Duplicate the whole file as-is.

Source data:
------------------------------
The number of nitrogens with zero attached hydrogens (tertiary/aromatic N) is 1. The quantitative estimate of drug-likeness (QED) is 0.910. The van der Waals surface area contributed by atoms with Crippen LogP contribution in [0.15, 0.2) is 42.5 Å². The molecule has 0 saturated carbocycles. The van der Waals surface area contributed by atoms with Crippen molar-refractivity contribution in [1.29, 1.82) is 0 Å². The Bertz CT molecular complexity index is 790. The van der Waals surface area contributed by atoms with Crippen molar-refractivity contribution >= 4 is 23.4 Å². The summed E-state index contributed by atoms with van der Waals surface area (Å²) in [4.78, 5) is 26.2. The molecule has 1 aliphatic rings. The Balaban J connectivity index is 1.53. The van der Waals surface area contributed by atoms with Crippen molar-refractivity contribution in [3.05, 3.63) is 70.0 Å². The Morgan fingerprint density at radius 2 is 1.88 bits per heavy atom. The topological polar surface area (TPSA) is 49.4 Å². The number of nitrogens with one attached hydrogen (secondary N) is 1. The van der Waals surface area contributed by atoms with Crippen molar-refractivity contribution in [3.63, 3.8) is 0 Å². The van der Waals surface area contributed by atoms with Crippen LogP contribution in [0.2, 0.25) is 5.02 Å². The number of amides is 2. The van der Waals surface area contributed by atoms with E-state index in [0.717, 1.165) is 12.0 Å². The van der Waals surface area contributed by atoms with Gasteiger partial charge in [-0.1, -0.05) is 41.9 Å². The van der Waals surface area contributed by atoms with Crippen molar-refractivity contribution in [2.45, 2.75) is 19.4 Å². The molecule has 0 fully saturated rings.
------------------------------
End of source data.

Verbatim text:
The number of nitrogens with zero attached hydrogens (tertiary/aromatic N) is 1. The quantitative estimate of drug-likeness (QED) is 0.910. The van der Waals surface area contributed by atoms with Crippen LogP contribution in [0.15, 0.2) is 42.5 Å². The molecule has 0 saturated carbocycles. The van der Waals surface area contributed by atoms with Crippen molar-refractivity contribution in [1.29, 1.82) is 0 Å². The Bertz CT molecular complexity index is 790. The van der Waals surface area contributed by atoms with Crippen molar-refractivity contribution >= 4 is 23.4 Å². The summed E-state index contributed by atoms with van der Waals surface area (Å²) in [4.78, 5) is 26.2. The molecule has 1 aliphatic rings. The Balaban J connectivity index is 1.53. The van der Waals surface area contributed by atoms with Crippen molar-refractivity contribution in [3.05, 3.63) is 70.0 Å². The Morgan fingerprint density at radius 2 is 1.88 bits per heavy atom. The topological polar surface area (TPSA) is 49.4 Å². The number of nitrogens with one attached hydrogen (secondary N) is 1. The van der Waals surface area contributed by atoms with Crippen molar-refractivity contribution in [3.63, 3.8) is 0 Å². The van der Waals surface area contributed by atoms with Crippen LogP contribution in [0.2, 0.25) is 5.02 Å². The number of amides is 2. The van der Waals surface area contributed by atoms with E-state index in [0.717, 1.165) is 12.0 Å². The van der Waals surface area contributed by atoms with Gasteiger partial charge in [-0.1, -0.05) is 41.9 Å². The van der Waals surface area contributed by atoms with Crippen molar-refractivity contribution in [2.45, 2.75) is 19.4 Å². The molecule has 0 fully saturated rings.